The Cork Club: December 2017 Selections Southold Farm + Cellar 2016 Horsehoes & Hand Grenades | Foggy Ridge Cider Serious Cider

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The Cork Club: December 2017 Selections

I’m not big on year-end reviews — I always prefer to look forward — but 2017 has been an interesting year — both in the wine world and in this country overall. I’ll leave it at that, I think. This month’s wines (well, one wine and one cider) align perfectly with this time of year. For both producers, these bottlings are the last of their kind, but both have big things ahead too.

If you’ve been in this club or read anything that I’ve written over the past few years, you know the saga of Southold Farm + Cellar. Upstart producer on the North Fork of Long Island founded by Carey and Regan Meador (Regan also makes the wines). They got some great coverage and quickly built a legion of loyal customers who loved their unique approach to wine and to Long Island. But, when local government made it difficult (impossible?) for them to fulfill their dreams on Long Island, they moved the whole operation to Texas, where Regan is from. Southold Farm + Cellar 2016 Horseshoes & Hand Grenades is a sparkling Lagrein from the Meador’s young vineyard in Southold — and it’s the last sparkling red Regan will ever make from Long Island fruit. It’s fresh and fruity with layers of earthy funkiness (in a good way). I drank a bottle while prepping Thanksgiving dinner this year. Only a little bit of this made it into distribution, so I’m psyched we were able to get it for you.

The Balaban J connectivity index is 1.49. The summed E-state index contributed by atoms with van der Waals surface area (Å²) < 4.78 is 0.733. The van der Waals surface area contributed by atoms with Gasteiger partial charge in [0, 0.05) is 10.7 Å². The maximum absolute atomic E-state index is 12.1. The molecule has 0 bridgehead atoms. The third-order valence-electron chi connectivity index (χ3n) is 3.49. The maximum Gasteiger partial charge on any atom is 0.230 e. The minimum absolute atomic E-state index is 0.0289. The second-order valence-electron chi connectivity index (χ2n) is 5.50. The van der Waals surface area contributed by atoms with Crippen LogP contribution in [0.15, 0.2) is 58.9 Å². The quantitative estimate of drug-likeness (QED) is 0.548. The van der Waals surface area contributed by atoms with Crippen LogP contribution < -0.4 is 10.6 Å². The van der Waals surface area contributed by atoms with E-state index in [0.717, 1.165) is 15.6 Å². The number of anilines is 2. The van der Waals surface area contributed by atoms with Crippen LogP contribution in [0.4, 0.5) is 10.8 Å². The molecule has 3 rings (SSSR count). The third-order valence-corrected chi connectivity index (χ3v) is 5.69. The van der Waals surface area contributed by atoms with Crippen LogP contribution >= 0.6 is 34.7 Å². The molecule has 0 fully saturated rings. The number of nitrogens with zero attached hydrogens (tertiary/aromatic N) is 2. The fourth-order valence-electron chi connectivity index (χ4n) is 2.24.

Several years ago, when I thought hard cider all tasted like the beer-replacement stuff you see at every grocery store or at every mediocre bar, I met Diane Flynt of Foggy Ridge Cider. She showed me what true, orchard-centric cider can be. She announced this fall that she’s going to retire from making cider to focus on her orchard, so this is the last “Serious Cider” that’ll ever be made. Foggy Ridge Serious Cider is made with a blend of traditional English cider apples like Tremlett’s Bitter and Dabinett and American cider apples like Ashmead’s Kernel and Roxbury Russet — and I think it’s a great introduction to serious cider (yes, pun intended). It tastes like apples, of course, but you’ll also find notes of stone fruit and citrus along with great acidity and tannins — which you may not expect in cider. My wife and I drank almost a case of this over the summer. It’s a great pre-dinner sipper with or without cheese and cured meats.

I hope you guys dig this wine and this cider as much as I do. We’ll probably sprinkle some cider into shipments next year here and there when I find delicious stuff that I think you’ll dig. I hope you have a great holiday season with your friends and family!

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